These were classified into three classes: Class A cases warranted a formal investigation; Class B were "interesting," but didn't need investigation; and Class C were of "little practical value," so no investigation was required. A logical question is: if Class B were interesting, why wouldn't they be investigated?
And this is where things get interesting.
On page 10, Robertson notes that prior to 1966, DND was getting about 40 UFO reports each year. But in 1967, the number jumped to 167. In fact, a higher number was crossed out: 193 reports as of mid-November 1967. That would mean a five-fold increase from 1966 to 1967. It is not clear why the numbers were revised lower for the briefing document. Not only that, but Robertson notes that the 167 (or 193) does not include reports explained as meteors or fireballs. That means the 167 (or 193) are already minus misidentified IFOs and reports that were otherwise explained; but these were not the Class C cases.
Roberston notes there were 8 (or 9) Class A cases in 1967, and 21 (or 23) Class B cases. He notes: "the remainder classified under Class 'C.'" So fireball reports were not part of the UFO report collection.
On page 11, the nature of UFO investigation is detailed. Formal investigations may be as simple as an interview of a witness by an investigator, or as complex as involving other agencies such as the RCMP, NRC, Defence Research Board (DRB) or the Department of National Health and Welfare. The last agency is a bit puzzling. What aspects of a UFO report would require investigation by an agency interested in health?
Robertson attempted to plot the UFOs reported in 1967 on a map of Canada to see if there was some kind of obvious geographical distribution. There wasn't, and his attempts to draw relationships or see patterns between location, time, description, movement and other factors all failed as well, except one: "a small relationship in the size of the UFO contained in a number of reports." But what this means is anyone's guess.
Here is the most interesting part of Roberston's briefing. He notes that of the 29 (or 32) cases in 1967 that were either Class A or Class B, six were worthy of discussion in the briefing. The first was the Falcon Lake case, involving the physical effects of a UFO on Stefan Michalak on May 20, 1967.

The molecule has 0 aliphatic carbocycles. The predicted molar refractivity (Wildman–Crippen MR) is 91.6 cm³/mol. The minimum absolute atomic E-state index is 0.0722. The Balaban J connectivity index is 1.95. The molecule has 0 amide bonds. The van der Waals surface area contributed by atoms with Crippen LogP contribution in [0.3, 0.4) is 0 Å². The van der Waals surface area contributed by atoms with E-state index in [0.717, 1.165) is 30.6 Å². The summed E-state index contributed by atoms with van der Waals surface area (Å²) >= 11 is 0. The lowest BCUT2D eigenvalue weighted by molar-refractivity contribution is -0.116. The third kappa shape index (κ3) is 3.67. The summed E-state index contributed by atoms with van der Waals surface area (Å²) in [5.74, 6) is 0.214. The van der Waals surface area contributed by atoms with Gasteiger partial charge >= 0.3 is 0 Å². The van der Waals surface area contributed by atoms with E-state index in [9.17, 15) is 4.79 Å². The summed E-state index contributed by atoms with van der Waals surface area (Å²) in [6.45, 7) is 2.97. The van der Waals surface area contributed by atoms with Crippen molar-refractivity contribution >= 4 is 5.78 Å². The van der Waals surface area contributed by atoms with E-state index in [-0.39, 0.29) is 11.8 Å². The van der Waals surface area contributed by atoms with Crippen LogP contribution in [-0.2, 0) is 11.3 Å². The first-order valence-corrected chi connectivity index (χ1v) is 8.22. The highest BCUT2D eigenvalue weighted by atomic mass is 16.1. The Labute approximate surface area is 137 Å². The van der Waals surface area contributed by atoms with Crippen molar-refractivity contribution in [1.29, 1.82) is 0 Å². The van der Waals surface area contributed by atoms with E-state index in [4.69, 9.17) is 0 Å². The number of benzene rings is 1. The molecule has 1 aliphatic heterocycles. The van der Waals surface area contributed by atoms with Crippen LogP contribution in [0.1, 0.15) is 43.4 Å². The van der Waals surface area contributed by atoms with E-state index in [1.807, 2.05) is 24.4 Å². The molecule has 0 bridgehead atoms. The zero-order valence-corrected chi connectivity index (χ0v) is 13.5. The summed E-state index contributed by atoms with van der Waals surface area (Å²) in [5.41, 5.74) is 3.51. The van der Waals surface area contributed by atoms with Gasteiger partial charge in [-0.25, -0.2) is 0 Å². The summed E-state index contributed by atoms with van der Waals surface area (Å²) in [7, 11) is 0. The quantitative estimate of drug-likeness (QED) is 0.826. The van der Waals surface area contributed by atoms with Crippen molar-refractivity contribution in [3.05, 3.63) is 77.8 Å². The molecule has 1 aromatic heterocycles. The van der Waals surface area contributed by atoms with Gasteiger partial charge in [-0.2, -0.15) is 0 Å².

Roberston's review of the Falcon Lake case included the note that the RCMP Crime Laboratory was "unable to reach any conclusion as to what may have caused the burn damage" to Michalak's clothing.
Soil samples from the site "were analysed and found to be radioactive to a degree that the samples had to be safely disposed." Here is the earliest confirmed instance of a UFO case where radiation was associated with a UFO landing. And the radiation level was so high, the samples were deemed dangerous! A radiologist from the Department of Health and Welfare (this is why that department had been named) "was unable to provide an explanation as to what caused the area to become contaminated."
Finally, the kicker: "Neither the DND nor the RCMP investigation teams were able to provide evidence which could dispute Mr. Michalak's story. Although the investigation has been completed, a satisfactory explanation or conclusion is still lacking."
There you have it: Military and police investigators could not explain the case.
The second case included in the briefing was the "Warren Smith photos" from July 3, 1967. A three witness case, Smith took two photos of a saucer-shaped object flying over some trees while in the Rocky Mountain foothills 30 miles west of Calgary near Nanton, Alberta. The Canadian Forces' Photo Intelligence Interpretation Centre concluded: "assuming the photograph to be genuine, the UFO fitted the description of the object reported by Mr. Smith." That weaselly statement didn't say it was unexplained, only that it looked like a UFO.
Next up was a strange sighting that took place on June 18, 1967, at Clearwater Bay, on Shoal Lake in Ontario. What isn't obvious to the casual reader is that Clearwater Bay is barely 30 kilometres (less than 20 miles!) from where Stefan Michalak was burned by a UFO less than a month earlier. What's more, this case also involved physical evidence.